January 20, 2001

Retiring benefactor

GOING TO bat for those in need has been a lifetime mission of Sylvia Canon.

There's no reason to suspect that will change when the 64-year- old founder and director of Human Services Programs of Carroll County officially retires this month.

Under the direction of Mrs. Canon, HSP has grown from a homeless women's shelter to become the first stop for thousands of folks seeking help with housing, clothing, food or finding jobs. Working with other organizations, the agency aided more than 12,000 people last year.

With more than four decades in social services, Mrs. Canon well knows that many low-income people can fall through the cracks of government assistance programs.

By choosing a January retirement so she could finish another Neighbors in Need holiday campaign, Sylvia Canon gave the community a parting gift of invaluable service.

Fair or generous?

ONE OF THESE statements is true:

Anne Arundel County Executive Janet S. Owens is feeling really generous.

Or nonunion county employees are doing a really bang-up job.

Ms. Owens approved $938,000 in bonuses and raises for most nonunion workers for the last six months of 2000. Employees with stellar job performance evaluations received rewards ranging from $27 to more than $7,000.

Workers who perform admirably should be rewarded. But eyebrows jump when 77 percent of mostly mid-level managers qualify for merit bonuses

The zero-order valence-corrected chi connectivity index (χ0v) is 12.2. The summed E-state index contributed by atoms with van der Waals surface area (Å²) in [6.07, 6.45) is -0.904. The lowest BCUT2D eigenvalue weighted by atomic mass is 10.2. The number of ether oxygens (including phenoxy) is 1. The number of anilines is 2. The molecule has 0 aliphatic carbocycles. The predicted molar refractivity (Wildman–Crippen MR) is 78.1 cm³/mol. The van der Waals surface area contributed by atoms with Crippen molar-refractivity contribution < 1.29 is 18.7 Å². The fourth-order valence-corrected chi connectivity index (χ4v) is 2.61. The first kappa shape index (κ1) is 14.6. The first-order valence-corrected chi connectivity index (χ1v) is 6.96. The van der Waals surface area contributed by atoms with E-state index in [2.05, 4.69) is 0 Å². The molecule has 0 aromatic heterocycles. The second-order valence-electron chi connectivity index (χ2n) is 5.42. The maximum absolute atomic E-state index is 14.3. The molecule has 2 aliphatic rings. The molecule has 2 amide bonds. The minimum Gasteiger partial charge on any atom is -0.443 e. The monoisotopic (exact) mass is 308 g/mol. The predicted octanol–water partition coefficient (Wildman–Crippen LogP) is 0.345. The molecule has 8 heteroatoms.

You can bet the county's 800 blue-collar workers will look for equity as they negotiate their next contract. Those employees earned mere 2 percent increases last year. Pay-for-performance might not be a bad idea for them, either, when they excel.

Horse sense?

LET'S SEE IF we've got this straight.

Columbia plans to keep running its costly horse center -- even though it has lost $600,000 over the last two years and is likely to lose more. This at a facility used by only 1 percent (about 870) of the city's 87,000 residents.

But the Columbia Association soldiers on because, well, it subsidizes lots of amenities in Columbia.

The association staff says there's good news here: A new manager has been found. He'll pay $12,000 a year for his lease and make $50,000 in capital improvements every year for at least five years. He'll return 3 percent of any gross revenues over $1 million.

Does the new guy know something the Columbia Association doesn't?

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